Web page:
GALVESTON, Texas — A car accelerated over a ferryboat ramp and plunged into the water Sunday, forcing ferry operators to halt trips between Galveston and the Bolivar Peninsula. State officials say the car is registerd to College Station resident Yiwen Zhu.
Divers pulled an Asian man’s body from the submerged Toyota but found no one else in a search of the vehicle and water, Galveston police Lt. D.J. Alvarez said. The man was believed to have drowned. Despite reports that a child was in the car, divers found no other bodies, police said. The body was taken to the Galveston County Medical Examiner. Authorities have not released the identity of the body.
“When the divers got to the vehicle, it was approximately 30 feet beneath the surface,” Alvarez said. “The vehicle was intact, all the windows were up, and the front and rear windshields were intact, which cuts down the thought of someone being ejected from the vehicle.”
The man’s body was taken to the Galveston County Medical Examiner’s Office. Police declined to identify him, pending notification of relatives. The car is registered to a College Station resident.
The car plunged into the water at the Galveston side of the Galveston-Port Bolivar ferry about 5 p.m., and wreckers removed the car from the water at 7:45 p.m. as hundreds of bystanders looked on.
Witnesses waiting to board the Robert C. Lanier ferry said the car waited in line, then sped past them and ran over an orange emergency cone before cascading off the No. 2 ramp where no ferryboat was docked.
Leah Griffin, of Port O’Connor, was driving up the coast with relatives and was next in line to board the ferry.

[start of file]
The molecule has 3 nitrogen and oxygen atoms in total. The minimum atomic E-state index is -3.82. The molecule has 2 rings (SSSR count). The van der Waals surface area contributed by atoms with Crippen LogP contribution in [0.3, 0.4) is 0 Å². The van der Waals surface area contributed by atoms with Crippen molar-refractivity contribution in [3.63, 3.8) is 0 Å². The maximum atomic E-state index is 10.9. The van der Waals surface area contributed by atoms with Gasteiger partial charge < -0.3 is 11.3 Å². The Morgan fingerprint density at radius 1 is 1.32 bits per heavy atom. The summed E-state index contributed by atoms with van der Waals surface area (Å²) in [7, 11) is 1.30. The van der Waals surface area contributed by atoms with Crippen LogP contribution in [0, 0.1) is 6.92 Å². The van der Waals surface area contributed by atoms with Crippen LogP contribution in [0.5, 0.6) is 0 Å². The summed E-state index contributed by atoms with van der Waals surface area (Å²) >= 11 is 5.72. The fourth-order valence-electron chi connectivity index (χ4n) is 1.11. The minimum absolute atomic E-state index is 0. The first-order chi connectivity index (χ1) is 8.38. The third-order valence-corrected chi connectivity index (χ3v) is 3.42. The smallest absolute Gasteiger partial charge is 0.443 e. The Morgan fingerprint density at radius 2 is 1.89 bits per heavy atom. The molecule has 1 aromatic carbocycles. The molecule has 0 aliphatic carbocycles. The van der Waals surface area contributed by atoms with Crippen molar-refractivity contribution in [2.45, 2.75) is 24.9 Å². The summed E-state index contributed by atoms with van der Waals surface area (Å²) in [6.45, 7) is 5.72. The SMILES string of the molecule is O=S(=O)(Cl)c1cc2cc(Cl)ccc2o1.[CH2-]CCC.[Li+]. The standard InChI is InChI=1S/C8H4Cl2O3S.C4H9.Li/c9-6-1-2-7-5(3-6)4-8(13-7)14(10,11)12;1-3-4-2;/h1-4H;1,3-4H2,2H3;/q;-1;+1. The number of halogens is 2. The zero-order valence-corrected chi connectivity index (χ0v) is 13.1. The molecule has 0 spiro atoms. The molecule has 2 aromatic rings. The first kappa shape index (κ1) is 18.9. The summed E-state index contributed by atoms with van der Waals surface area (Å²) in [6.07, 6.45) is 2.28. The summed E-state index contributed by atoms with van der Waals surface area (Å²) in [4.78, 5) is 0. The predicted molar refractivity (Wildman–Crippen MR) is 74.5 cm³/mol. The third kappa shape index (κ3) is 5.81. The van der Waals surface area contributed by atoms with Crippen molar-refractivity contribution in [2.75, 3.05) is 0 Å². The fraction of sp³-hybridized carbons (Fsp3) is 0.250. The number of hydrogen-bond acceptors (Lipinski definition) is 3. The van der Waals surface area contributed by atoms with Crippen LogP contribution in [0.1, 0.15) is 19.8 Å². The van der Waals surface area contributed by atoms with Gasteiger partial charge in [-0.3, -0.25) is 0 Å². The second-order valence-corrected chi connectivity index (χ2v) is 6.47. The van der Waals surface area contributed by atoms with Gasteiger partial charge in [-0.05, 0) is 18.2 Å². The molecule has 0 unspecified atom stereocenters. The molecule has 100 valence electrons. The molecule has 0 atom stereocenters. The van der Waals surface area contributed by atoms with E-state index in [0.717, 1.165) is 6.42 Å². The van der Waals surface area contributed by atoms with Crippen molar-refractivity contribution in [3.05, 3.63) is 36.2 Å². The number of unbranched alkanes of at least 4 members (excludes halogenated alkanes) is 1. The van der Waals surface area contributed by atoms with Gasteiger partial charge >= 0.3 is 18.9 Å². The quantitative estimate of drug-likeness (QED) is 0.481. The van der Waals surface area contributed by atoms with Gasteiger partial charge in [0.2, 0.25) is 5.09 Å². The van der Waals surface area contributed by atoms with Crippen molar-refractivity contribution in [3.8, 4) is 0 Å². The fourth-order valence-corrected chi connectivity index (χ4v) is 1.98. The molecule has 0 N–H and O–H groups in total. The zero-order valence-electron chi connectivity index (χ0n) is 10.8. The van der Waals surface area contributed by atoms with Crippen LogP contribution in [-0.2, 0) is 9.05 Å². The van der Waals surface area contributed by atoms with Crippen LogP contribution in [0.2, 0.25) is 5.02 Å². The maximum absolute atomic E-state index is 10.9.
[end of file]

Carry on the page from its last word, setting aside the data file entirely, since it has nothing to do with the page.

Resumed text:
“The car whipped in front of us, and I thought it was going to make a U-turn,” Griffin said. “It went over the cone and they gunned it and went right over the ramp.”
The car collided with the raised metal ramp, then plunged into the water. “It was obviously deliberate,” Griffin said. “At least it seemed that way to me, but only God knows that.”
The car’s front was damaged, but it floated in the water for several minutes, other witnesses said.
Ferry security workers thwarted rescue efforts, witnesses said. D.J. Page, of Port O’Connor, was preparing to board the Lanier when he saw the car plunge into the Gulf.
“One guy in an Escalade was peeling off his clothes, and ferry operators wouldn’t let him in the water,” Page said. “They just sat there and watched it. Everyone with a badge was just like, ‘Get away! Get away!’”
Texas Department of Transportation policies and procedures do not allow people who aren’t employees to go into the water or cross over the ferry landings or edges of the boats, agency spokeswoman Raquel Lewis said.
The car floated for several minutes before sinking nose first. Page snapped a picture of the car’s rear end floating in the water.
“This was our first trip to Galveston since (Hurricane) Ike,” Page said. “We went cruising around to see what it was like and ended up seeing this.”
With ferry operations shut down, hundreds of bystanders swatted mosquitoes and watched as wreckers pulled the car from the water. Ferry operations resumed about 8 p.m. officials said.
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